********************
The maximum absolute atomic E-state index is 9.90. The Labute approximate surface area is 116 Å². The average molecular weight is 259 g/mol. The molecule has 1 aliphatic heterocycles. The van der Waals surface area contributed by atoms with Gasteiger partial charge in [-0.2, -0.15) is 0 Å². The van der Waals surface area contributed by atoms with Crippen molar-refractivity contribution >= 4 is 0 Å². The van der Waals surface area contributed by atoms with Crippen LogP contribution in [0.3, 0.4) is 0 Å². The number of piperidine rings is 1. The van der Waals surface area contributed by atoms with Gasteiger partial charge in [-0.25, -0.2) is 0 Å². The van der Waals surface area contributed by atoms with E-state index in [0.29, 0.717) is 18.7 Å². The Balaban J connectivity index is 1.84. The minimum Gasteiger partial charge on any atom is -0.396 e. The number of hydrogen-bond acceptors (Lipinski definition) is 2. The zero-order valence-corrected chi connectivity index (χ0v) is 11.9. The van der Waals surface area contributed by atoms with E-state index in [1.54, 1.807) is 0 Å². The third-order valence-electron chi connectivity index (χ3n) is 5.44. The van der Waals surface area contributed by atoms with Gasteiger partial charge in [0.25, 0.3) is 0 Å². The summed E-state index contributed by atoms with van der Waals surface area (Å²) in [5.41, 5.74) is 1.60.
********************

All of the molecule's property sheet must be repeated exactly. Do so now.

The maximum absolute atomic E-state index is 9.90. The Labute approximate surface area is 116 Å². The average molecular weight is 259 g/mol. The molecule has 1 aliphatic heterocycles. The van der Waals surface area contributed by atoms with Gasteiger partial charge in [-0.2, -0.15) is 0 Å². The van der Waals surface area contributed by atoms with Crippen molar-refractivity contribution >= 4 is 0 Å². The van der Waals surface area contributed by atoms with Crippen LogP contribution in [0.3, 0.4) is 0 Å². The number of piperidine rings is 1. The van der Waals surface area contributed by atoms with Gasteiger partial charge in [-0.25, -0.2) is 0 Å². The van der Waals surface area contributed by atoms with E-state index in [0.29, 0.717) is 18.7 Å². The Balaban J connectivity index is 1.84. The minimum Gasteiger partial charge on any atom is -0.396 e. The number of hydrogen-bond acceptors (Lipinski definition) is 2. The zero-order valence-corrected chi connectivity index (χ0v) is 11.9. The van der Waals surface area contributed by atoms with E-state index in [1.54, 1.807) is 0 Å². The third-order valence-electron chi connectivity index (χ3n) is 5.44. The van der Waals surface area contributed by atoms with Gasteiger partial charge in [0.25, 0.3) is 0 Å². The summed E-state index contributed by atoms with van der Waals surface area (Å²) in [5.41, 5.74) is 1.60.